Documentary: Disasters at Sea - Why Ships Sink

The U.K.'s Channel 4 broadcast a cruise documentary tonight called "Disaster at Sea:  Why Ships Sink."

"Why Ships Sink" examines the issue of passenger safety at sea since the Titanic.  A film crew came to Miami last month and interviewed me and others involved in the cruise and maritime industries.

Unfortunately, the documentary is not yet available for airing in the U.S. so please excuse the "watch now" teaser on the website. The program will air in the U.S. in two weeks.  But if you are from the U.K. you should be able to watch the program online or catch it the next time it airs on Channel 4 (Tuesday April 10, 2012 12.05AM on Channel 4). 

Channel 4's write-up of the show is below:    

Disasters at Sea - Why Ships Sink"Nowadays, huge, extravagant cruise ships tower above the ocean surfaces, boasting state-of-the art shopping malls, cinemas and tennis courts, and offering arrays of bars and restaurants.

In spite of a century of advanced design and new technology and being built by the world's greatest expert marine engineers and scientists, lessons from the past are being constantly overlooked and these ships continue to sink.

The Titanic embarked on her maiden voyage in April 1912 and was the largest, heaviest, most expensive luxurious man-made moving object on the planet, built by the world's most skilled labour force.

Regardless of this, the ship sank after striking an iceberg, with catastrophic consequences, shocking the world and prompting a thorough investigation into the dangers at sea.

One hundred years later, the world received a frightening reminder of such deadly events when luxury cruise liner the Costa Concordia suffered a similar impact.

The ship was a palace of the ocean: it had a capacity of 3780 passengers and was 290m long and 31m high. Yet in January 2012, it capsized and sunk off the Tuscan coast in one of the worst disasters in the cruise industry's history.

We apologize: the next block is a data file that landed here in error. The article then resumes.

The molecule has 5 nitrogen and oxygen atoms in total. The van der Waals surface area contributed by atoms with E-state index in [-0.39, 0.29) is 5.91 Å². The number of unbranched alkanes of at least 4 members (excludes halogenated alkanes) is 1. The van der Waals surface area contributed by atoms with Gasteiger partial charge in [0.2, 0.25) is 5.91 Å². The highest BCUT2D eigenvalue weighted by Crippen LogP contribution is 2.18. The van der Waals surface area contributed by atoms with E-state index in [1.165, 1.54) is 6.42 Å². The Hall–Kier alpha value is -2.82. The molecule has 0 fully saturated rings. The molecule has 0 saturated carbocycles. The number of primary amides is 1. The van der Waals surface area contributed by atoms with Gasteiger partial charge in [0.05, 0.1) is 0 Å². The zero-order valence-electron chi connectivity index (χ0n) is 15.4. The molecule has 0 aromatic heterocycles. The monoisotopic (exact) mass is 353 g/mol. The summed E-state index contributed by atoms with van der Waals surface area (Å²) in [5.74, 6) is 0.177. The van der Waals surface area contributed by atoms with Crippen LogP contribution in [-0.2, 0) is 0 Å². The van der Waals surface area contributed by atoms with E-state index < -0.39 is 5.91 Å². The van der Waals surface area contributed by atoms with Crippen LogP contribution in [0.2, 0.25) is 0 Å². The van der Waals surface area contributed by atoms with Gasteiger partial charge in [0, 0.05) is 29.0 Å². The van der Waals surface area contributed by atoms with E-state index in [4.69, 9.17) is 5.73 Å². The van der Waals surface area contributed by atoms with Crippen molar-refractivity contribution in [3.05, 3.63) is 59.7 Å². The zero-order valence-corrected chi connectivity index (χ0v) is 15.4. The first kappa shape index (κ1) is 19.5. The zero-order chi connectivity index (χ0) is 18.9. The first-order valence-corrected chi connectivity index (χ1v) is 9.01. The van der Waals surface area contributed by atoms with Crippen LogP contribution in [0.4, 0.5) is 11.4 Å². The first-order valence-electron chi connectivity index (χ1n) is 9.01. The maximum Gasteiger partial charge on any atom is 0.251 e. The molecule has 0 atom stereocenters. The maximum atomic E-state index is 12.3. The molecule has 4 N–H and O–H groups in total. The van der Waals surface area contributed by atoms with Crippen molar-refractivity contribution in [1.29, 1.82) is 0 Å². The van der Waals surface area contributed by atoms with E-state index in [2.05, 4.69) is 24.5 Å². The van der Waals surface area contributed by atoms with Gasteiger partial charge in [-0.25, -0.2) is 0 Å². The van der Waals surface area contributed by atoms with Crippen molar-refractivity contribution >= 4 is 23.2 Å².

Disaster at Sea: Why Ships Sink examines the complex web of design and construction weaknesses, navigational and human errors, and failures in evacuation plans, which contribute to the sinking of ships and the loss of passenger lives.

The documentary examines the science behind the individual tragedies of ships and features in-depth interviews with marine engineering experts to find out whether we can prevent another devastating disaster at sea."

 

Credit: Channel 4 

 

 

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Toni - May 7, 2012 8:13 AM

Truth be told when I booked my first cruise I was elated to be relaxing on the open seas without a care in the world. I thank God I did not know then what I know now in regards to what can happen to these floating cities while on the water or else I may have scared myself to death about it. I am grateful for these articles that cover stories about sinking and capsizing ships. When thinking about the Titanic I was never too worried because it happened so long ago but after the capsizing of the Concordia, it opened my eyes to cruising in a whole new way. THIS CAN HAPPEN! And it can happen this day in age even with all of our advanced technology and safety protocols. It scared me enough to know that my life is not worth hitting the high seas ever again. Call it ridiculous, but between the deaths, dissapearances, fires, norovirus outbreaks, sinking ships, sexual assaults, and rough weather that I have read about I will keep my vacations far away from anything pertaining to the cruise industry.

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